He lived in Edinburgh for three years, attending law classes from December 1819 to 1821, supporting himself by giving tuitions in mathematics, also writing articles for ‘Edinburgh Encyclopaedia,’ then under the editorship of David Brewster. Occasionally he went home, receiving support from his family, which helped him to keep afloat.
During this period, along with acute financial trouble, he also suffered from an intense spiritual crisis. Although he abandoned his faith he could not accept atheism, thereby living in void until June 1821, when he began to feel a certain defiance in him, which helped him to go forward.
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Also in 1821, he was commissioned by David Brewster to translate ‘Eléments de géométrie’ by Adrien-Marie Legendre for a fee of £50. By now, he had developed a painful stomach ailment, suffering from it for the rest of his life. Irregular meals and sleepless nights could have contributed to it.
In 1834, Thomas Carlyle moved to London. Sometime before that, his friend John Stuart Mill had signed a contract with the publishers for writing a detailed history on the French Revolution. But he soon felt that he could not undertake it because of a prior engagement and therefore sent it to Carlyle.
Carlyle immediately started working on it, producing 'The French Revolution: A History' in three volumes. It was first published in 1837, instantly making him famous, not only in academic circles, but also among general readers. Very shortly, he began gathering a group of disciples around him.
'The French Revolution’ might have brought him fame but did little to solve his financial problems. Therefore, from 1837, at the behest of his friends, he started giving series of lectures.
Continuing with writing, he published ‘Chartism’ in 1840, opposing conventional economic theory, highlighting his radical thoughts. His very next work, 'On Heroes, Hero-Worship, and The Heroic in History', was based on five lectures given in 1840.
Published in 1841, ‘On Heroes’ reflects his hostility towards modern-day democracy, emphasizing that some men are wiser than the others, incorporating ideas like God’s will. It caused his break with Mill.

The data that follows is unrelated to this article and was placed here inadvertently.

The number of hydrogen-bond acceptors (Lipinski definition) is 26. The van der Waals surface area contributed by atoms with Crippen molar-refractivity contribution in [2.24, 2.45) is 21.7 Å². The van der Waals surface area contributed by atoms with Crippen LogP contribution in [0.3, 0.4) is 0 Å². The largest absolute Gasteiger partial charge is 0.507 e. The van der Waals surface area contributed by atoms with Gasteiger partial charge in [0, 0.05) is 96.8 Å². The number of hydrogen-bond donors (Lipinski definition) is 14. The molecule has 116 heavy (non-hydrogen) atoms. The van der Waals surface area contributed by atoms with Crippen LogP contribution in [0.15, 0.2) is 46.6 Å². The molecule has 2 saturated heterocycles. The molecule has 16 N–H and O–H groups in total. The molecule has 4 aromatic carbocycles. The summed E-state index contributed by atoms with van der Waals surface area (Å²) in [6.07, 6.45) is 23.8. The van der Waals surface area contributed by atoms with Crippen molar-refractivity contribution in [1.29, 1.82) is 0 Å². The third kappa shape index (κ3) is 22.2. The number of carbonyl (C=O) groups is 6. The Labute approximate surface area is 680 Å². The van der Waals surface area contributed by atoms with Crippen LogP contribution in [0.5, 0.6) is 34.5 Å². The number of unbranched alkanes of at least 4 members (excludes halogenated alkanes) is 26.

Thomas Carlyle then started working on his next historical project, writing ‘Oliver Cromwell's Letters and Speeches: With Elucidation’, publishing it in 1845. In the interlude, he also wrote ‘Past and Present’, combining medieval history with criticism of the concurrent British society, publishing the work in April 1843.
His next work, ‘Occasional Discourse on the Negro Question’ first published anonymously in ‘Fraser’s Magazine’ in 1849, sparked a debate with Mill. In it, he supported slave trade, casting doubts on black people’s wisdom. Thereafter, he published two other works: ‘Latter-Day Pamphlets’ (1850) and ‘The Life of John Sterling’ (1851).
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His last major work, ‘History of Friedrich II of Prussia’, was published in 1858. Consisting of twenty-one books, it unfolds the events of Friedrich’s life from his birth in 1712 till his death in 1786, also emphasizing how great leaders could forge a state. Thereafter, Carlyle published very few works.
Towards the end of 1865, Carlyle was appointed rector of the University of Edinburgh. Continuing to write, he published ‘Shooting Niagara: and After?’ in 1867, ‘The Early Kings of Norway’ in 1875. His ‘Reminiscences of My Irish Journey in 1849’ was published posthumously in 1882.
Family & Personal Life
On 17 October 1826, Thomas Carlyle married writer Jane Welsh. Although they loved each other and wrote 9,000 letters between themselves, the marriage was not happy and possibly not consummated. In later life, Carlyle grew increasingly alienated from her. Yet, when she suddenly died in 1866, he was greatly distressed.
Carlyle died on 5 February 1881, in London, England. Although he had been offered a burial at the Westminster Abbey, he was buried beside his parents in Ecclefechan, Scotland, in accordance with his wish.
His first home in London (33 Ampton Street) has been marked with a plaque by London County Council. His subsequent home at 24 Cheyne Row has been turned into a museum by National Trust. His birth home has also been preserved as a museum by National Trust for Scotland.
In mathematics, a circle in a coordinate plane has been named ‘Carlyle Circle’ in his honor.